The SDMT test can be used to measure cognitive decline in patients with multiple sclerosis (MS) However, the usual test requires manual effort, which in MS patients may be compromised, and so interfere with the test. Our collaborator, Dr. Anthony Feinstein, developed a computer-based test that did not require physical movement, but still needed a human operator to advance the test, described here. In this project, we developed a hands-free fully automated SDMT test that uses voice recognition to determine accuracy of the responses, and when to advance the screen.
In collaboration with several clinics, we are now confirming the validity of this method, as wel as establishing clinical norms for diagnosis.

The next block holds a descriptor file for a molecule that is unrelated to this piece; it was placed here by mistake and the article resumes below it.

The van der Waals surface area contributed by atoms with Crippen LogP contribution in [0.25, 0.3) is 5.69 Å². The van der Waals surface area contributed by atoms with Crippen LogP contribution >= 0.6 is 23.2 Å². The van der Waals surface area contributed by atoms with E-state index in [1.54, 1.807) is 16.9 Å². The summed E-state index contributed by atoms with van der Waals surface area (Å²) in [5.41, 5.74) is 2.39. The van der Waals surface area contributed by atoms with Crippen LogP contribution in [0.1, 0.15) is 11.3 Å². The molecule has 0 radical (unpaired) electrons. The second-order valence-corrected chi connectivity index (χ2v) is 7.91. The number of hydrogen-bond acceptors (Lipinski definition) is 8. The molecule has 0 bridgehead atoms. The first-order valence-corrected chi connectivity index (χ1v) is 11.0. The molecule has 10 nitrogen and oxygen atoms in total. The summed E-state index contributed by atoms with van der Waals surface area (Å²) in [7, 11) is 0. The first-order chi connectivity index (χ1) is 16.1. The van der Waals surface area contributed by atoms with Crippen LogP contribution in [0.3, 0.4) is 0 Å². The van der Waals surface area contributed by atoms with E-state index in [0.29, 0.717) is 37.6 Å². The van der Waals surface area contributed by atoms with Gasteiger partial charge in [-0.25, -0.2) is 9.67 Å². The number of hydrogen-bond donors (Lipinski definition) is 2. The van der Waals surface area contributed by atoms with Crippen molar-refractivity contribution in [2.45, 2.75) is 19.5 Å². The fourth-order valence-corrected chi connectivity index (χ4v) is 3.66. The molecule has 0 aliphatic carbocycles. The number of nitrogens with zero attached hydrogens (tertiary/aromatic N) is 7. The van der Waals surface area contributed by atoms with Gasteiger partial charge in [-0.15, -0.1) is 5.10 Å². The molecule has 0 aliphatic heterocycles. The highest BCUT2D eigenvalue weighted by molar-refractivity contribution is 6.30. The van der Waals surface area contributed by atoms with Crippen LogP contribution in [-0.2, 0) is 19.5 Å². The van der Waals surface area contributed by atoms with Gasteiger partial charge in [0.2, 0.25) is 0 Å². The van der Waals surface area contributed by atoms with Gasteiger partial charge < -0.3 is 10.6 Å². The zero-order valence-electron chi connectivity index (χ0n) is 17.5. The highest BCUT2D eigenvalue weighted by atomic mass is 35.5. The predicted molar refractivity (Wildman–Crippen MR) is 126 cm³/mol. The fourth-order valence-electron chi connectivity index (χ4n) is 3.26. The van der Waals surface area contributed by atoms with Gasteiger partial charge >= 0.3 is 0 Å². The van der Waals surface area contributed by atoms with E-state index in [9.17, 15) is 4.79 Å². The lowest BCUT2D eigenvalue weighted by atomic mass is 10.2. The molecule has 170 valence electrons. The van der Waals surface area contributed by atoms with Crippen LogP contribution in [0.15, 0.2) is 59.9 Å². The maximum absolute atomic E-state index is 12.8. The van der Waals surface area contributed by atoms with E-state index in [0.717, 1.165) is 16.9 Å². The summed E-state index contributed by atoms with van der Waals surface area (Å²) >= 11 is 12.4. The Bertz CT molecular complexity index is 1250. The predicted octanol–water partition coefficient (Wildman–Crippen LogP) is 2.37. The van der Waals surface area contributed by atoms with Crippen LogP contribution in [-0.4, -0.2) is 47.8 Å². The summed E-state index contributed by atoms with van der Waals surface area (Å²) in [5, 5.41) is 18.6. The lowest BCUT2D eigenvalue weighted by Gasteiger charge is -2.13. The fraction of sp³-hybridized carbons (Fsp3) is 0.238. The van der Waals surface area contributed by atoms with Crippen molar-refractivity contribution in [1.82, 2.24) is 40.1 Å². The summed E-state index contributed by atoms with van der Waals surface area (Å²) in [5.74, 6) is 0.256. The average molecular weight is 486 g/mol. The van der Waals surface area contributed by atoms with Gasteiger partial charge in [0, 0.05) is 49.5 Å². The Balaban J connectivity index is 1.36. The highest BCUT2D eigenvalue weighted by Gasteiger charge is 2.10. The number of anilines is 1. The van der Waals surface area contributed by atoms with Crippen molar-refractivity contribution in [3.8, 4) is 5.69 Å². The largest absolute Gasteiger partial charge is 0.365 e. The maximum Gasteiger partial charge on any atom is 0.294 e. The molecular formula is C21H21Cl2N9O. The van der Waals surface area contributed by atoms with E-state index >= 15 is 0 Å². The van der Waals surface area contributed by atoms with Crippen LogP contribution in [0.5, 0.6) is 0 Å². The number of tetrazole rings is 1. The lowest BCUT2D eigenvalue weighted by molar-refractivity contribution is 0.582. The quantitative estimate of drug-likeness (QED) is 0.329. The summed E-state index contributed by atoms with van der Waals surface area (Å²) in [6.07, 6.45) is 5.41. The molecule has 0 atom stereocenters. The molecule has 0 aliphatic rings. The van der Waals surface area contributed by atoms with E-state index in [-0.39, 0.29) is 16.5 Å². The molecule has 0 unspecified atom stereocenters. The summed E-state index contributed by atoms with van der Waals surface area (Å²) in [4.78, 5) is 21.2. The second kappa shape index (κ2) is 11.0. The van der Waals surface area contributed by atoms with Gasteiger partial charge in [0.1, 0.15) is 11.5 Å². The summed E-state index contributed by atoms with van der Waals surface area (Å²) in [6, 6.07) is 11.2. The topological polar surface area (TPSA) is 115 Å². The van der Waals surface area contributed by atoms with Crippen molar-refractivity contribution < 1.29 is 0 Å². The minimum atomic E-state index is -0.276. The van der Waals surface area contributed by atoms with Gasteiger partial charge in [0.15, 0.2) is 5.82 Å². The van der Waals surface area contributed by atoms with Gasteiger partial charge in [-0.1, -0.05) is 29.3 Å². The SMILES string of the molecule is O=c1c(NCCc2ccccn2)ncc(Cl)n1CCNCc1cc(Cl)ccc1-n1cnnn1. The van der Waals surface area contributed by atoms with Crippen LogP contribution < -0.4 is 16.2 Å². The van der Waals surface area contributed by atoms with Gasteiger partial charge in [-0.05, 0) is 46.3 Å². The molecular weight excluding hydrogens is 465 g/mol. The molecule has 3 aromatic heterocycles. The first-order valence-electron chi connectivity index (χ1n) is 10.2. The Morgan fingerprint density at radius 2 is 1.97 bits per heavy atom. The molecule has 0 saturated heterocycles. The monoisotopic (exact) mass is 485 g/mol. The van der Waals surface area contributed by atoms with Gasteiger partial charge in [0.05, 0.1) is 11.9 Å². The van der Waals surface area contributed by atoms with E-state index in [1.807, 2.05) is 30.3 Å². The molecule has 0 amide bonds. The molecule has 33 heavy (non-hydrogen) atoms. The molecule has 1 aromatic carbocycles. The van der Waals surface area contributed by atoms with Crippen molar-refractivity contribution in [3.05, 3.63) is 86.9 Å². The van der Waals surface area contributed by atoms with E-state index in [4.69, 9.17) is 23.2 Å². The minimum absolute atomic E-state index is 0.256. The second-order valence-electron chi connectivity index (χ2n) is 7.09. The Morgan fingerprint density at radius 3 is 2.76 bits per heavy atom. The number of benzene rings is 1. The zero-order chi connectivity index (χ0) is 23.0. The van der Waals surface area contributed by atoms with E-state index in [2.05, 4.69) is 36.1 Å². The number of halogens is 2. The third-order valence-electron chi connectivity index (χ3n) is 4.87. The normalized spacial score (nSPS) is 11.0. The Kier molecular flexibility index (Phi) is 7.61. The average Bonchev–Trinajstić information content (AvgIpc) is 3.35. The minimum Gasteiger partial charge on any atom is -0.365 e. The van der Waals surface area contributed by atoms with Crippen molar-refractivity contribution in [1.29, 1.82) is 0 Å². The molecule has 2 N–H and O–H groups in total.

Collaborators: Dr. Anthony Feinstein, Sunnybrook Hospital and the University of Toronto
Student (graduated, but still collaborating): Lingkai Shen
In a different collaboration, with Professor Moshe Eizenman, we sought to develop an eye tracking system that could work on a mobile device. The long-term goal was to use mobile eye tracking for various cognitive, physiological and mental health screening and measurement, which Professor Eizenman continues.
Collaborator: Professor Moshe Eizenman
The Edward S. Rogers Sr. Department of Electrical and Computer Engineering,
Faculty of Applied Science and Engineering, University of Toronto